Hockey teams are spreading holiday cheer with the annual Teddy Bear Toss. Every year, around the holidays, senior and junior hockey leagues participate in the toss. Fans are asked to bring wrapped teddy bears to the game. Once the home team scores their first goal, the fans toss the stuffed animals onto the ice.
The teddy bears are collected and later donated to local charities and other organizations that work with children and have a high demand for stuffed animals. This year, the Bakersfield Condors collected a total of 7,477 bears. The bears donated to the Condors will be picked up by the United Way, to be given to children in need within Kern County.
Washington’s team, the Americans, also participated in the toss. The Americans first began participating in the toss during their first season in 1988-89. Fans that forgot to bring a teddy bear with them were able to purchase one for $5 once they got to the stadium. Goalie, Eric Comrie, was excited about the game, saying, “It’s fun to get some teddy bears for a really good cause.” The team received a total of 25,000 bears during the game. Comrie and teammate, Brian Williams, were some of the players handing out the collected bears to local hospitals. They each had a bag of 50 bears to hand out to children. Comrie had previously told the Tri-City Herald, “When we go to the hospitals and bring the stuffed animals, it’s so exciting to see the kids’ faces light up.”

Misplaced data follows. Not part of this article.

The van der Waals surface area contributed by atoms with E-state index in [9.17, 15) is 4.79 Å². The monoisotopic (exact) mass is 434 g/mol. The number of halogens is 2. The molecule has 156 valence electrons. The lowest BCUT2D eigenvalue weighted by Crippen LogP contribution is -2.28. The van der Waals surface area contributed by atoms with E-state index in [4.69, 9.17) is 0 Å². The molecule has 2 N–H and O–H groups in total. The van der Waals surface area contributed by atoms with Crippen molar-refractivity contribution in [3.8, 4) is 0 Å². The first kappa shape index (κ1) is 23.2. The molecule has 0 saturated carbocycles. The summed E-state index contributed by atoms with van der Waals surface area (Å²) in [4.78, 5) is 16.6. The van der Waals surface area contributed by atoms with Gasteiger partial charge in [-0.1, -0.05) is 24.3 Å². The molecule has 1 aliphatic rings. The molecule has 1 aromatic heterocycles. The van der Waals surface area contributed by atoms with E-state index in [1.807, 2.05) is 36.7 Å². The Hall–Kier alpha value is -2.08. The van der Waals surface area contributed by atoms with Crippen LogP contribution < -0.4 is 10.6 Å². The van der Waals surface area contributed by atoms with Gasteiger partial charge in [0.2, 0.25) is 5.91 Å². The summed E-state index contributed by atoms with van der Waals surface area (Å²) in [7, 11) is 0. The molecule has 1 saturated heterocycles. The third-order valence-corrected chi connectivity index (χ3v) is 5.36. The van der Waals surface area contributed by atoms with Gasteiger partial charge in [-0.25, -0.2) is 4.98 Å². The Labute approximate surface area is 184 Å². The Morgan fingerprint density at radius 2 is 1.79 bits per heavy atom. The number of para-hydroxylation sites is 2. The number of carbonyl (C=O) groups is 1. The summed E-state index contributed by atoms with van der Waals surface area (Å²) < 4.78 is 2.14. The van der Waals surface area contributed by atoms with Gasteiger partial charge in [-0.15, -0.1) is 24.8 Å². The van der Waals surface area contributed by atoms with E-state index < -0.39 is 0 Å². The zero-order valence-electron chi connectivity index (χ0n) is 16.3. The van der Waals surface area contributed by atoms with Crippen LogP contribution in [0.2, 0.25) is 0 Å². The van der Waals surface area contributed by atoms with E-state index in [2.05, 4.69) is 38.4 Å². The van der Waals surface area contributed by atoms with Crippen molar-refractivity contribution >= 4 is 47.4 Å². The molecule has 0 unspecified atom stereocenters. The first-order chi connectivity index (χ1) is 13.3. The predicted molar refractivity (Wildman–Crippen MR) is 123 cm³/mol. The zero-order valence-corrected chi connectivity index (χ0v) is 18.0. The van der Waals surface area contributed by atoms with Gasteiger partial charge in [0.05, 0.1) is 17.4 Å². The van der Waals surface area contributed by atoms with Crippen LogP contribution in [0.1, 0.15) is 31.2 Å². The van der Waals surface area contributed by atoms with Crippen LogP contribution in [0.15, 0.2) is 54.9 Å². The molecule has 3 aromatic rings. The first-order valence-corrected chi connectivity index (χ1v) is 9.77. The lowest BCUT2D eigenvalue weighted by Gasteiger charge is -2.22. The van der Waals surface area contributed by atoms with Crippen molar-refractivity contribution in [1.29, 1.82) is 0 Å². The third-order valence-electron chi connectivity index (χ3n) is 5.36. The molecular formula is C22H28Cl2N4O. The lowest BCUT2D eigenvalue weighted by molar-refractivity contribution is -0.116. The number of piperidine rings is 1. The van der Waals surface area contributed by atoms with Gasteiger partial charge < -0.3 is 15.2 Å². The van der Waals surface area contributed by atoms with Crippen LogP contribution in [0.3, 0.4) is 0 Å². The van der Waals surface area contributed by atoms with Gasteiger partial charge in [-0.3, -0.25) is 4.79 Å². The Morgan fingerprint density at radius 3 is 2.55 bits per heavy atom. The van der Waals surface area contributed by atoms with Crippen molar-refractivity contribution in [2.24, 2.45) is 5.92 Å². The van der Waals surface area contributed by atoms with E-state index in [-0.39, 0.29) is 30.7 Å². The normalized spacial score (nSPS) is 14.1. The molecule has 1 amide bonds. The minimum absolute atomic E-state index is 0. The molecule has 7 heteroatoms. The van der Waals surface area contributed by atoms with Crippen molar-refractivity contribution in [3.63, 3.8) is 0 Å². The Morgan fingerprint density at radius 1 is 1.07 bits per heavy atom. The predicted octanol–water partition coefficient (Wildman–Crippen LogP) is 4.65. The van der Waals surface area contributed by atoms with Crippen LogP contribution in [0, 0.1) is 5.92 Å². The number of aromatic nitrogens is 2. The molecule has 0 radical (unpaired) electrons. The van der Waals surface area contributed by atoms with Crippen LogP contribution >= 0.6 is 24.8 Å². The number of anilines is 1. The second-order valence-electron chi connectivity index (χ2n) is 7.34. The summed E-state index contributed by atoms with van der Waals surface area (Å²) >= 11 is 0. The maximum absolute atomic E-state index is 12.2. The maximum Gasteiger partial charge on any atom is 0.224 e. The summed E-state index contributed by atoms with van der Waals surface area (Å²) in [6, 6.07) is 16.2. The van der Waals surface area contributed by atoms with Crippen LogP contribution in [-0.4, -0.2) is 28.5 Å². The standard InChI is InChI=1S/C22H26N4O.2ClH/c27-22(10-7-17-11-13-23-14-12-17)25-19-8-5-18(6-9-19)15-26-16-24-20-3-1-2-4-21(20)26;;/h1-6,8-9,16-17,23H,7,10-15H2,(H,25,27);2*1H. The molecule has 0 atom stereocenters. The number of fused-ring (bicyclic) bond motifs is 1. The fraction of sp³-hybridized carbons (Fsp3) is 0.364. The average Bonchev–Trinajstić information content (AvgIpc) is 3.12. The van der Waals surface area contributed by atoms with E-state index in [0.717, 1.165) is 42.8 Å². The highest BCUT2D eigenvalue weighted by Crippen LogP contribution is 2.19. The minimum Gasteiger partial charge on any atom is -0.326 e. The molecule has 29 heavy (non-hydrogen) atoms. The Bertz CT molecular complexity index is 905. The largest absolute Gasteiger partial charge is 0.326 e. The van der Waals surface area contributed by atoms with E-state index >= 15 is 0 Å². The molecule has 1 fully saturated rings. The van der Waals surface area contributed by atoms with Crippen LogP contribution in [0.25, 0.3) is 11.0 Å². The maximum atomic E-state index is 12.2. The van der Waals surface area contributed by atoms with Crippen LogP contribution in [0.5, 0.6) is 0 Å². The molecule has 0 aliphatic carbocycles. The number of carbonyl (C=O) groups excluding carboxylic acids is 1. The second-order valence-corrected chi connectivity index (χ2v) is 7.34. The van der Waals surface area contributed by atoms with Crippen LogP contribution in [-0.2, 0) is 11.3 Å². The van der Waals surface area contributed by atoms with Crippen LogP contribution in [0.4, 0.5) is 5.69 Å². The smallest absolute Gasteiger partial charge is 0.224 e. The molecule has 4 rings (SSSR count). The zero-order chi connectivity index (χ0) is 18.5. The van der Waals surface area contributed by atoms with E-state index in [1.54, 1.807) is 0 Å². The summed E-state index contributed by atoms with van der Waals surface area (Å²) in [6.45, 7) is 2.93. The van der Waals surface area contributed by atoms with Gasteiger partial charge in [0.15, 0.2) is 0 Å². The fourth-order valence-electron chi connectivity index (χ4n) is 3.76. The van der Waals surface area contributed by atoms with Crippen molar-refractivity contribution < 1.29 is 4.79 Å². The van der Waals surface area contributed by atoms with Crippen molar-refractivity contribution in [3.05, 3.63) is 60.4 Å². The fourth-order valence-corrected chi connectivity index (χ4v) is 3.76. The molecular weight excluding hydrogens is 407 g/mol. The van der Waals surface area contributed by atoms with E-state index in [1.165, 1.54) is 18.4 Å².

Hockey teams outside of the United States also participate in the Teddy Bear Toss. The Calgary Hitmen, a junior ice hockey team based in Calgary, Alberta, Canada, collected 25,921 bears this year. The toss has been a tradition for the minor league team for more than 19 years. According to CTV News, the Hitmen have received more than 239,000 teddy bears since 1999. The Hitmen donated some of the bears received to patients at the Alberta Children’s Hospital. While most teams donate the bears to their local charities, others will also be giving a portion of the teddy bear donations to the Toys for Tots Foundation and local fire and police departments.